Posted: November 8th, 2012 | Author: Pascal Blanc | Filed under: Commodities | Tags: sugar, sugar glut, sugar price, sugar production | 1 Comment »
Raw-sugar futures fell 19 percent to 18.95 cents a pound this year on ICE Futures U.S. in New York. Prices, which reached 36.08 cents in February 2011, the highest since 1980, may drop to 18 cents by the year-end.
While cereals are scarce this year and see their prices drastically rising, sugar is abundant which has been dragging its price down since last summer. Sugar price fall has even accelerated this past month, especially since production in Brazil could bring a big surplus next spring.
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Posted: October 12th, 2012 | Author: Tom Bowers | Filed under: Best practices, CSR in purchasing, Greening the Supply Chain, Negotiating with Suppliers, Paper, What's Happening in Our Profession | Tags: Best practices, CSR, paper | No Comments »
Disney has made a new commitment to ensure the Company’s operations and those of its licensees minimize their consumption of paper and maximize their use of recycled content.
The paper sourcing and use policy recognizes the urgency of addressing deforestation, especially in Indonesia and means they will be eliminating paper connected to the destruction of endangered forests and animals.
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Posted: October 2nd, 2012 | Author: Rod Sherkin | Filed under: Rubber | Tags: china, indonesia, malaysia, rubber, rubber price, thailand | No Comments »
March-delivery rubber rose 4.6 percent to end at 272.5 yen a kilogram ($3,490 a metric ton) on the Tokyo Commodity Exchange, the highest settlement for the most active contract since May 30. Futures have gained 2.7 percent this year.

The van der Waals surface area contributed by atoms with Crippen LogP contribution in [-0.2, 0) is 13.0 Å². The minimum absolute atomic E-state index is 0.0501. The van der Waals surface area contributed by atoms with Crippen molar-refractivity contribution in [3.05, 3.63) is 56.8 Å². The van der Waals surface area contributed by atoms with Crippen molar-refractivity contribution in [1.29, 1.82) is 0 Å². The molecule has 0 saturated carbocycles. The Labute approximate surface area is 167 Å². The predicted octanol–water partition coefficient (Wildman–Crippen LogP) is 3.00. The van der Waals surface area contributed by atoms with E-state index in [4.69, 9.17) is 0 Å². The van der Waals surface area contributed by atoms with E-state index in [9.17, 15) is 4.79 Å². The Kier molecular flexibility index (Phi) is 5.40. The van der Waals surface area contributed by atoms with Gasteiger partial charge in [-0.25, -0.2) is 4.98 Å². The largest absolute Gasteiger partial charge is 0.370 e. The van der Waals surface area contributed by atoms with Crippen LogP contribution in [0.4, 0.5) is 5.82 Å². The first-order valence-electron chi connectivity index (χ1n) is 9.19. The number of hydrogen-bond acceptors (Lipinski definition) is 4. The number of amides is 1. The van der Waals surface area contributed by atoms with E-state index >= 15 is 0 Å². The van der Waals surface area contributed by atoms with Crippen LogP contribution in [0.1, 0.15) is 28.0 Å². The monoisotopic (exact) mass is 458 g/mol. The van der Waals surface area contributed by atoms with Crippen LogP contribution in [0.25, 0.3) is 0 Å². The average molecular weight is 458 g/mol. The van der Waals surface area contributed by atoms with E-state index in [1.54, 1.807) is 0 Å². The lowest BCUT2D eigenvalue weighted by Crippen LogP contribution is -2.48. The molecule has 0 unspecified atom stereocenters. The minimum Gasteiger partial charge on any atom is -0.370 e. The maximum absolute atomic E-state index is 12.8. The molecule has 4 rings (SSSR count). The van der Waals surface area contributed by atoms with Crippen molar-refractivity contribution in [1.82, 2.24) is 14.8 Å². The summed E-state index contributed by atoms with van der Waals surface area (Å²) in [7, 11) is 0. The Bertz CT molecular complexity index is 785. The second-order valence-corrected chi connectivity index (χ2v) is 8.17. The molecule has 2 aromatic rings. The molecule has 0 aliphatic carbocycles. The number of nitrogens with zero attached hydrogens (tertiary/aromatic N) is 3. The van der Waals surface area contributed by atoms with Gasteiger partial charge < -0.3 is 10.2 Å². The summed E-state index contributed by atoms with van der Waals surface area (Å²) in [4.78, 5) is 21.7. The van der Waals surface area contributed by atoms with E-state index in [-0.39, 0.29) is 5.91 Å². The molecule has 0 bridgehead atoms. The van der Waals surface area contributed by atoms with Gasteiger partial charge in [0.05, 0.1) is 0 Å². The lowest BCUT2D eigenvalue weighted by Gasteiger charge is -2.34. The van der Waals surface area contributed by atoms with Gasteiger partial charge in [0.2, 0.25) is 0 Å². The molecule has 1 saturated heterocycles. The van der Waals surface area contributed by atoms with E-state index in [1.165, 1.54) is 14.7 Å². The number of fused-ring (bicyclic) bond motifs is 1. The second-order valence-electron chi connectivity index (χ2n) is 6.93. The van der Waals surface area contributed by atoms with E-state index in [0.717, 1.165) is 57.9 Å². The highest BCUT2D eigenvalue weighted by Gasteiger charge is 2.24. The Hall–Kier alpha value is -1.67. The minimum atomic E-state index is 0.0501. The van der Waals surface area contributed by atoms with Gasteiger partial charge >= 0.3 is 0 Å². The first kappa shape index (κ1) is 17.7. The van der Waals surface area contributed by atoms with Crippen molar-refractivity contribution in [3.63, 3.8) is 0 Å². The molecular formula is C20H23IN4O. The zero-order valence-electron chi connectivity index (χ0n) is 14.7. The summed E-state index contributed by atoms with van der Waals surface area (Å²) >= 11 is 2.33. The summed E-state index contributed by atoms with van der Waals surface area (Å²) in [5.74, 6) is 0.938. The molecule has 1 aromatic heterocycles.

Rubber jumped to a four-month high, erasing this year’s losses, after the world’s largest producers began cutting exports by the most since 2009, reducing supplies.
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Posted: August 16th, 2012 | Author: Pascal Blanc | Filed under: Rubber | Tags: rubber | No Comments »
In 2008, during the financial crisis, the price of rubber lost 56%. Facing this situation, Thailand, Malaysia and Indonesia, representing about 70 percent of global natural-rubber supply, agreed to withdraw 690,000 tonnes from the market. Rubber price surged more than 100% the following year.
Rubber plunged 43 percent in the past year and reached its lowest level in almost three years as growth slowed in China, the top consumer, and Europe. At the Tokyo Stock Exchange Tuesday, January harvest was trading at 213,800 yen per tonne, the lowest price since October 2009. Same story at the Shanghai Stock Exchange, where January contracts were down to 21,150 yuan per tonne. Overall, rubber has lost nearly 27% of its value between March, its highest rate, and August.
So, after Indonesia indicated early July it was considering introducing a minimum price, Thailand, Indonesia and Malaysia today signed an agreement to reduce their rubber supply by 450,000 tons. Practically, 300,000 tons will not be exported this summer and 16,000 hectares of aging trees will be cut. If history repeats itself, this should give a major boost to rubber prices. Read the rest of Upward pressure on rubber price likely » » »
Posted: August 13th, 2012 | Author: Pascal Blanc | Filed under: Agricultural, Commodities, Food, Uncategorized | Tags: rice | No Comments »
Myanmar has decided to develop its rice production, following its neighbors steps. The government hopes to export 2 million tons of rice in 2013, and 3 million tons in 2015.
From 778,000 tons in 2011, the volumes available for export could double this year, according to estimates by the USDA.
According to the head of crop research at International Rice Research Institute, Myanmar has a perfect environment for growing rice in many areas, untapped potentials that could quickly make it a leading exporter.